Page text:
Raigam Wayamba Salterns PLC, which was listed in the Colombo Stock Exchange (CSE) in 2010 is the front line player in the value added salt market in Sri Lanka and it supplies a range of consumer salt products under the popular brands “Isi”, “Ruchi”, “Welcome” and “Triple Washed” as well as various salt products used as an input for different industries in bulk form.All the consumer products of Raigam Wayamba Salters are SLS certified for its quality and consistency and the processes are ISO certified.’8
The Raigam Wayamba Salterns Group is equipped with salterns, salt refineries and processing plants located in Puttalam and Hambantota districts. In addition to that the raw material supply for these operations has been ensured by the 1,800 Acre saltern established in Kuchchaweli in Trincomalee District by the parent company of the Raigam Group. Further the Puttalam Salt Limited (one of the successor to the National Salt Corporation) is also an associate company of the Raigam Group.
The well-known Raigam brand and state of the art island wide distribution network are distinct strengths of the Raigam Group. The Raigam distribution network operates on a latest IT platform and also includes distribution channels for modern trade, industry and bakery sectors.
Sri Lanka’s economy which was under-performed for two years due to COVID pandemic situation was experiencing the impacts of the foreign exchange crisis in the latter part of the financial year 2021/2022. Despite the fact that the financial year 2021/2022 was filled with many challenges, as a result of prudent management practices implemented and followed, the Raigam Waymba Group was capable of reporting its ever-highest growth in 2021/2022.
The group turnover increased from Rs. 959.6 million to Rs. 1,147 million recording a growth rate of 19.5% Y to Y. At the same time the Profit after Tax grew from Rs. 149.7 million to Rs. 215.6 million at an annual growth rate of 44%. As a result of these successful financial performances the Earning Per share for the year stood at Rs. 0.76 compared to Rs. 0.53 in the corresponding year. This has made a significant impact on the value of the shareholders’ investment increasing the Net Asset Value Per Share form Rs. 5.06 to Rs. 5.74.
Singer’s legendry sewing industry and Academies developing skills and entrepreneurship in Sri Lanka
A name synonymous with Singer (Sri Lanka), Singer sewing machine has over the years become an indispensable product at local households, helping thousands of women and men to make a living through a sewing business. For over six decades, Singer has been manufacturing its trademark sewing machines in Sri Lanka. Singer brand has claimed many firsts in sewing machine innovations including the world’s first zig-zag machine and the first electronic sewing machine.
Singer Industries, a subsidiary of Singer (Sri Lanka) manufactures traditional, portable and digital sewing machines at a fully-fledged facility, where it provides direct employment for over 100 factory workers and accommodates around 150 service agents. The traditional sewing machines are of two variants such as the straight stich and the zig-zag sewing machine, while the portable and digital sewing machines cater to the modern customers. Singer Industries is mandated with assembly of sewing machines and manufacturing of cabinets and stands for sewing machines.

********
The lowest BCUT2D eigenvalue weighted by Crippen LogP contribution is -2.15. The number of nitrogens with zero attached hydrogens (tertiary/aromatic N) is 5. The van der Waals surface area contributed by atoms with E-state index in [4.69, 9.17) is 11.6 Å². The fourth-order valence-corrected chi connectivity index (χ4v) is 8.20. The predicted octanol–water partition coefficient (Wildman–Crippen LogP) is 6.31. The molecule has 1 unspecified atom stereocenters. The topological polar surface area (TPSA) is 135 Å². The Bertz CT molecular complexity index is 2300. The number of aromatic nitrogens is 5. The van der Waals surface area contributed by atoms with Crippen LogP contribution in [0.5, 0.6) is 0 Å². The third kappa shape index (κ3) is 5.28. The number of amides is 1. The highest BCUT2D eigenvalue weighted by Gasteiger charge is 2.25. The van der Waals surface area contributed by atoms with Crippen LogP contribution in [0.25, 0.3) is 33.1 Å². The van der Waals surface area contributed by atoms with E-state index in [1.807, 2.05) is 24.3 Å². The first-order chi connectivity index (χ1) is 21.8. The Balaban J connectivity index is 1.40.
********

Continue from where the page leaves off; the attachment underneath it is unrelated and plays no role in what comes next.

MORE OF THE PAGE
The sewing machine stands and cabinets are 100% locally manufactured with the help of local suppliers who also depend from sewing machine manufacturing. Singer Industries also consists of a strong R&D section for sewing machine innovations. All the sewing machines produced by Singer Industries are distributed by its parent company, Singer (Sri Lanka) through their 431 distribution touch points. Currently, Singer sustains its dominance as the market leader for domestic sewing machine industry with a market share of 85%. Among the facilities, Singer Industries provides to its customers, it has deployed special service technicians at island wide service centres for technical assistance and support related to sewing machines. Its YouTube channel has access to over 130 technical assistance videos to further support its valued customers.
The name ‘’Singer’’ is closely associated with sewing. One of its major contributions to the local sewing industry is the Singer Fashion Academy. For more than 60 years, the Academy has helped thousands of individuals to develop sewing skills and become entrepreneurs. The Fashion Academy conducts sewing courses and diplomas while a degree pathway is to be implemented soon to further support students. The Academy is also the first and only institute in the country to receive course validation status from the Chartered Society of Designers (CSD) in the UK.
As of today, the academy consists of 54 branches Island wide and offers 22 sewing courses, 2 diplomas and another 10 courses as part of its Diwi Saviya program for low-income families. Annually, over 5000 – 6000 students get enrolled in Singer Fashion Academy’s courses. In addition to the physical classes, the academy conducts online courses and also provides a recorded version of lessons to further facilitate students. During the last decade, over 60,000 students have successfully completed the Fashion Academy’s courses and some of these students have already started their own sewing businesses. The Fashion Academy has helped in developing the passion of sewing among Sri Lankans and as a result, sewing has become a hobby among many.
Sewing can be considered one of the most feasible self-employment opportunities with its potential to generate a good income. A business of one’s own is a luxury at present due to current economic crisis. Many individuals who started their sewing businesses from scratch have developed their businesses to highly profitable ones. Singer Fashion Academy has all the resources ready to help develop sewing skills and is committed to develop a skilled workforce for the betterment of the country.
(Company news release)